What inspired you to work in higher ed?
My focus within social work is policy and politics—an itty-bitty piece of our profession that most social workers don’t embrace outright. But, as a doctoral student, I became an instructor to BSW and MSW students. Working with them to connect policy to clinical practice became an unwavering passion and many of my students reinforced the passion by embracing the rigor and relevance of policy practice themselves. Although I have been inspired as well by many fine social work educators, I believe the greatest inspiration in my pursuit of a career in higher education has been—and continues to be—my students.
I have also been inspired by students who, in their own journeys, have disclosed to me the challenges they have struggled with from time to time, especially as these challenges have prevented them from engaging fully in classes or in completing assignments on posted due dates. Their honesty and integrity in facing depression, anxiety, and other issues inspires me to reflect on and be driven all the more to pursue with vigor and purpose my career—and to stop when necessary, to take care of myself. Students are a constant inspiration to me in carrying on during rough days, and I am grateful to have the opportunity to offer the support and flexibility—hallmarks of social work practice—to my students in their experience of social work education.
In sum, my students are constantly teaching me. They make me a better professor.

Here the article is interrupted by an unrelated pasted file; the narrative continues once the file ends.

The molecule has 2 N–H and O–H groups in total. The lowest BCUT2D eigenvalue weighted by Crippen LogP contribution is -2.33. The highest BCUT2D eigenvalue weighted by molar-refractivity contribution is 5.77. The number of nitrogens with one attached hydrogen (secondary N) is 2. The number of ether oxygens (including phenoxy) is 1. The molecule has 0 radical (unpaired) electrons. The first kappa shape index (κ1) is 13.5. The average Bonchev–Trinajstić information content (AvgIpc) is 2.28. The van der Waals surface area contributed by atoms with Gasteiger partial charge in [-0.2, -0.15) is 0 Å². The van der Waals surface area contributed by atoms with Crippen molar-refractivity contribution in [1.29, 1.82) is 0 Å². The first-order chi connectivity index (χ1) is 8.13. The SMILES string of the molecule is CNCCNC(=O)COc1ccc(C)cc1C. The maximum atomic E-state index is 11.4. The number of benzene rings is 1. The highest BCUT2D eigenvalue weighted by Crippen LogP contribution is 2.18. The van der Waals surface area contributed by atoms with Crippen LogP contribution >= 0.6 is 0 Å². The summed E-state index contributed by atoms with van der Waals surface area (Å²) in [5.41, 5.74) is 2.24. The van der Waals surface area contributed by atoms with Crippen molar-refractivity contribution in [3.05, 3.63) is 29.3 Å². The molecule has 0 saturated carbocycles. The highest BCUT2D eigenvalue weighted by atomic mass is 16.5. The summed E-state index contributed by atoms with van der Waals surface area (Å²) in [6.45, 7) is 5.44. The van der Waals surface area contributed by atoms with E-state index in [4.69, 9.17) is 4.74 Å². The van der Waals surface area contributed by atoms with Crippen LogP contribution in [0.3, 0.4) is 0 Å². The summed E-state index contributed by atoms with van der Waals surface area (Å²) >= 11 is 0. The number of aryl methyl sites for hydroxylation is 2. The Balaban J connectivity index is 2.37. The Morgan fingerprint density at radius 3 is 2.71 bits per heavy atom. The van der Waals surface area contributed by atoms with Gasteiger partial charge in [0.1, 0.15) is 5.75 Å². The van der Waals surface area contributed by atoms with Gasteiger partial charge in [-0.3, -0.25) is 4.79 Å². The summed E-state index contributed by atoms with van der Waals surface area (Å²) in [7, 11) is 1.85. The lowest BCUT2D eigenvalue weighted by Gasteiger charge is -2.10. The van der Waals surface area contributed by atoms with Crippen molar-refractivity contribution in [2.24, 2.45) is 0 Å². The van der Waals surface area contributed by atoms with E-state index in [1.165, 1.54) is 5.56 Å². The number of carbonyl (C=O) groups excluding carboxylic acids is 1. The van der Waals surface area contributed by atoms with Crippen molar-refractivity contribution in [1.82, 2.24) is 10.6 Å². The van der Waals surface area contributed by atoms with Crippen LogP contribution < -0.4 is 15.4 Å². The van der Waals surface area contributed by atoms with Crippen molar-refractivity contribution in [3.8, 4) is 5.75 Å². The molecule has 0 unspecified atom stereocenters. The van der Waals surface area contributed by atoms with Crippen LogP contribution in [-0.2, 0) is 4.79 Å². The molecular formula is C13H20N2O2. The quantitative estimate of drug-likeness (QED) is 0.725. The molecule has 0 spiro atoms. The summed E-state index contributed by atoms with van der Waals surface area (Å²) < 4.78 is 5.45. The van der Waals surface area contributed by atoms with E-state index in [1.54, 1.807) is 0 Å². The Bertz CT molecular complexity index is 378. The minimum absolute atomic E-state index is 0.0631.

Is there a mentor or a person you’ve looked up to throughout your journey?
The person who has had the most influence on my life is Dr. Mary Brainerd, who I came to know when she directed the BSW program at Elms College. With her support, I was interned in a legislator’s office, which lead, in turn, to my first experience as a caseworker.
Another mentor was Nancy Humphreys. Dr. Humpreys pioneered the idea of political social work as a profession. I interned with her and, through her contacts, worked with Congressional offices in their efforts to influence and create policy.
Both Dr. Brainerd and Dr. Humphreys encouraged me to apply to doctoral programs and earn a Ph.D in social work. They saw something in me that I didn’t yet see in myself—that as a social work professional, I should be teaching. I was hesitant and pushed back quite a bit because I wasn’t sold that I wanted to be in school rather than working directly in policy practice. But I trusted their guidance, applied to programs, and I received a full ride to the University of Connecticut. I finished my Ph.D. in just over four years, then began as Dr. Ostrander to work full time in education.
What advice would you give to students who are facing obstacles similar to yours?
Offering advice to students whose diversity and uniqueness I recognize and respect requires unique conversations to be worthwhile. However, for all my students—as well as family, friends, and colleagues in social work faculty and practice—I would suggest that your success is determined by your belief in your ability and the passion that drives you to achieve your goals. I’d add that students shouldn’t let the comments or criticism of others define them; rather, students should define themselves. Students can be highly successful when taking but one class at a time and should embrace that approach if it’s the logical path to achieving longer term goals. I also urge students to find a mentor or mentors who know the systems they wish to navigate and will guide them and support them with their experience and knowledge. I offer this advice from my experience and fully from my heart—after all, my mentors guided and supported me in taking a career path that I wouldn’t trade for any other social work role.